1970

Film #295: Love Story (1970)

Film titles are obviously used to draw people in by either enticing them with a character’s name or intriguing them with a piece of dialogue taken from the film. But, in the case of the next nominee on the list, the film is nothing more than a description of the plot itself.

Love Story tells the tale of Oliver Barrett IV and Jenny Cavalleri who meet whilst they are both students at Harvard. Oliver is initially presented as a privileged jock who plays in the university’s hockey team and whose father wants him to attend law school. Meanwhile, quick-witted Jenny is a musical maestro but is from a much poorer background and is the daughter of a widower baker. After several spats, Jenny and Oliver fall in love and the pair decides to get married, primarily to spite his parents. Oliver is eventually accepted to law school but is cut off by his father after he marries Jenny against his wishes. Realising that she needs to support her new husband, Jenny begins teaching and puts off her future until he can get a job. Screenwriter Erich Seagal expertly ties in big story points with more well-observed banter between the couple as they continue their life together. As somebody who was already aware of the way the film pans out, the big reveal in the final act didn’t surprise me. What did surprise me was how quickly the romance finally ended between the pair and I have to say that I wasn’t particularly moved by Jenny and Oliver’s final scene together. In fact I was more taken by the scene between Oliver and his father as the latter attempts to reconcile with the former. The ambiguous nature of the way this relationship ends provides an interesting conclusion to an otherwise fairly predictable film.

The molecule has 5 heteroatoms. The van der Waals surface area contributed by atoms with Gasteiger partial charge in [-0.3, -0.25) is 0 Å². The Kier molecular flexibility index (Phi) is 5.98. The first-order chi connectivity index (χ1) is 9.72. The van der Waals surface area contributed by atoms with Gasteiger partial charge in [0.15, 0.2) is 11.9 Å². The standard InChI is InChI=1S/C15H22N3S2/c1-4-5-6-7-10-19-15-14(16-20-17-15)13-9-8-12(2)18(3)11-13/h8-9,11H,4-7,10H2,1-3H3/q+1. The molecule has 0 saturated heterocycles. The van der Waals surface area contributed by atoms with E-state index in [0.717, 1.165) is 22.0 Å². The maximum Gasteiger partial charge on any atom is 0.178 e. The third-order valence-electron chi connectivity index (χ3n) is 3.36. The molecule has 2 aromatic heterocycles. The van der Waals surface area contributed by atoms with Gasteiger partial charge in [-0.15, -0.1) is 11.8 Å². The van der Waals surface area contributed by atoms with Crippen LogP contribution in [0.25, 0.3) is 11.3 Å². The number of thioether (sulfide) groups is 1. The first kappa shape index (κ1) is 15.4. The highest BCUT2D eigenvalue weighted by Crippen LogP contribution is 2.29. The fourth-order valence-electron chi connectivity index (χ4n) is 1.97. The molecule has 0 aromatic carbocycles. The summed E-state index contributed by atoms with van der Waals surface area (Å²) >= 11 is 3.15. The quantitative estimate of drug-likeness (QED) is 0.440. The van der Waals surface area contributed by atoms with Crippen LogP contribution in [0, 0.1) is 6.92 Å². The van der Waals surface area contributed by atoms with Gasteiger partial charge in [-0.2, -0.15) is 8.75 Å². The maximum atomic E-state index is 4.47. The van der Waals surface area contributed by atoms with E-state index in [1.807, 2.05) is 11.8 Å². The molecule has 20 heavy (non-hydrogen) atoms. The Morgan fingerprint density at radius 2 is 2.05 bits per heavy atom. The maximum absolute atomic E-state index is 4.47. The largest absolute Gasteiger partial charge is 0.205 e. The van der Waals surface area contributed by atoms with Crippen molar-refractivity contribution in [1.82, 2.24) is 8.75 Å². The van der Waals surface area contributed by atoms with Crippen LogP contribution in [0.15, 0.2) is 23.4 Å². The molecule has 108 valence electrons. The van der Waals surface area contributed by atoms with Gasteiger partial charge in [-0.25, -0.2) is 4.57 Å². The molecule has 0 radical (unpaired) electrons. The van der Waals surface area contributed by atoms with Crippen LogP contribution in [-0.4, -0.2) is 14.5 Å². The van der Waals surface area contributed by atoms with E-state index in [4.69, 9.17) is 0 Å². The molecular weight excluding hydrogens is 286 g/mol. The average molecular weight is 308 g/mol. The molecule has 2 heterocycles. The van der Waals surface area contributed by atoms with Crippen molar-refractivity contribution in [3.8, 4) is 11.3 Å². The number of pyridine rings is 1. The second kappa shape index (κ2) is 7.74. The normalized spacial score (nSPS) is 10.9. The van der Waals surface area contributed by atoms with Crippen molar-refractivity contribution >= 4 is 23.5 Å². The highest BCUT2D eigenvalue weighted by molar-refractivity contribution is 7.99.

Not that there’s anything wrong with being predictable, indeed I found myself rather enjoying Love Story even though it’s fairly cheesy by today’s standards. I think one of the problems watching these films retrospectively is that I’m influenced by all of the films that I’ve already seen which in some way take their inspiration from Love Story. I do feel that if I’d watched the film at the time I’d probably have enjoyed it more and been a lot less cynical about its plot. At just over ninety minutes, I found the film to be incredibly well-paced and we didn’t have to wait too long until Oliver and Jenny fell in love. For the majority of the film, Seagal’s dialogue feels genuine as he combines the couple’s early banter with some real emotional clout in the later scenes. Arthur Hiller’s direction really focused on the two central characters and he really tried hard for us to get to know them and really care about their ultimate destinies. Hiller was lucky with the fact that leads Ali MacGraw and Ryan O’Neal had winning chemistry and made a believable couple from the minute their characters laid their eyes on each other. Both MacGraw and O’Neal were nominated for acting awards and I feel this is more than deserved because without them the film would fall apart. Despite seven nominations Love Story only picked up one Oscar with Francis Lai winning for his memorable score which was highlighted by the movie’s famous theme. I do feel that your enjoyment of Love Story hinges on whether or not you’re willing to buy into the romance at the heart of the film. Though I didn’t whole-heartedly become immersed in Oliver and Jenny’s relationship, I loved the characters so much that I was swept up in their whirlwind romance. Overall, Love Story proved that sometimes a simple title is best and, in terms of this film, it really reflected the ultimate tone of the narrative.

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